The world is changing so quickly, and kids are changing, too! Everywhere, kids walk with iPhones and iPads in hand. Neighborhoods are quiet outside – no jump rope rhymes crying out into the air (My mother is a butcher, my father cuts the meat, and I’m a little hotdog running down the street. How many hotdogs can you eat?), no kickball games, no hula hoops twirling or pogo sticks bouncing up and down. We all worry that perhaps technology has lured our children away like the Pied Piper – to some place that is not visible to us – where our children have been captured by the magic of the screen and all its imagination. Our newest generation, Gen Alpha, has had screens placed in front of them from the youngest age as pacifiers, babysitters, and educational aids. This great screen age in which we are all living on Zoom, Google Meet, Twitter, Instagram, You Tube, TEDx talks, and TikTok has the biggest impacts on the generation exposed to such screen saturation during their formative years. From shorter attention spans to the gamification of education, from increased digital literacy to impaired social formation, these times impact all of us in some way but transform those in their formative years. Generation Alpha began the year the iPad was launched, Instagram was created, and App was the word of the year. But what about the imagination of our children? Are they losing the ability to imagine and create something brand new?
We want our students to be independent and empowered readers, writers, and thinkers. We want them to be able to listen keenly, revise their thinking, take risks, and try new strategies and new avenues. How can we do this? We know our kids aren’t reading and writing enough. Some years ago, at Millersville University’s Summer Institute, Lester Laminack cautioned us that we are dangerously close to losing the imagination of our children. Listening closely to our students’ needs and figuring out ways to respond to those needs through the work we do in our classrooms is crucial. We must bring joy and passion into our classrooms. Ralph Fletcher’s book, Joy Write: Cultivating High-Impact, Low-Stakes Writing, talked about how we can do this.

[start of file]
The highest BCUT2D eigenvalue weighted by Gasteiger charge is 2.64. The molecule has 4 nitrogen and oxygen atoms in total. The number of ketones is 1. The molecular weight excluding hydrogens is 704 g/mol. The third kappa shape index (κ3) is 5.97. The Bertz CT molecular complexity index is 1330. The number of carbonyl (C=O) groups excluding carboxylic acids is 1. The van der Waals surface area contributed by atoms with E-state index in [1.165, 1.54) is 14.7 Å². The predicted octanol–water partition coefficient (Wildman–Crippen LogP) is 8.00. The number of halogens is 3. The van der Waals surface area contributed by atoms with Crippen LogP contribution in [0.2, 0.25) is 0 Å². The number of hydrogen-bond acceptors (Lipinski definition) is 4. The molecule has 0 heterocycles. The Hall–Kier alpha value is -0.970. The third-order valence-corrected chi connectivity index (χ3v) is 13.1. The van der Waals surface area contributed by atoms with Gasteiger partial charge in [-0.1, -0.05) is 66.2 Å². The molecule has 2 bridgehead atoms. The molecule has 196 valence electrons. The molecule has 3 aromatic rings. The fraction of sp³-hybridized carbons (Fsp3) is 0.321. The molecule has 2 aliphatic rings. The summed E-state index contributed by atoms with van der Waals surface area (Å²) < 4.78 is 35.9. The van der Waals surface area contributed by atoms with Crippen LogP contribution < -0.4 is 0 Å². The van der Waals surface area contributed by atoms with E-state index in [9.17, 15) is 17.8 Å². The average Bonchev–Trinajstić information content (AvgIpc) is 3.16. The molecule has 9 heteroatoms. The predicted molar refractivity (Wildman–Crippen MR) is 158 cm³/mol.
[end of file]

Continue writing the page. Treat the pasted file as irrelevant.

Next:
When we ask teachers what is their biggest obstacle, they often say “Time!” Indeed, the time to fit everything in and do a good job with writing workshop is our greatest challenge. There is no way to remove this obstacle from our daily challenges, so we must, as Rudyard Kipling tells us in his poem “If”, fill the “unforgiving minute with sixty seconds worth of distance run…” Perhaps the best way to do this is to begin with a set of questions:
- How are we currently spending the limited time we are given?
- How can we revise the way we spend our time in workshop to be more effective/productive?
- Is this the right lesson for these students right now (a question we can ask ourselves daily)?
- Is this learning experience worthy of the time it will take us to do it right?
- Is there another way – a better way – to approach this concept/learning?
- What is essential here? Important to know? Necessary to learn as a stepping stone to the next concept/skill?
- How can we give students more opportunities to write? To have choice? To truly own their process?
We show our student writers what we value by what we make time for in our writing workshop and across the day. Motivating writers starts with giving writers interesting things to read and write about and building in choice as often as possible. Simply, we can motivate our young writers by doing the following:
- Give them high-interest topics to choose from..
- Provide lots of opportunities to write without grading everything.
- Provide real world audiences as often as possible.
- Start small – build their writing muscles by asking them to write descriptions, observations, anecdotes, riddles, snippets of conversation.
- Use mentor texts to help them imitate the authors and take risks.
- Write alongside your students – be an integral part of the writing community (teacher as writer).
- Provide ongoing and immediate feedback.
- Give students opportunities to write and write again – increasing the volume is one of the most important things you can do!
We can overcome the stresses of our current education scene—if we slow down and dare to use the time to re-imagine the work we do in writing workshop. Interest is key. We honor interest by giving students choices. We need to find joy in words, pictures, and books that engage students while we build writers and readers. Let’s not always tell our students what to think about. Let’s give our students plenty of opportunities to explore their thinking. Let them write, and let them write often, because writing is the most powerful thinking tool that we can offer our students.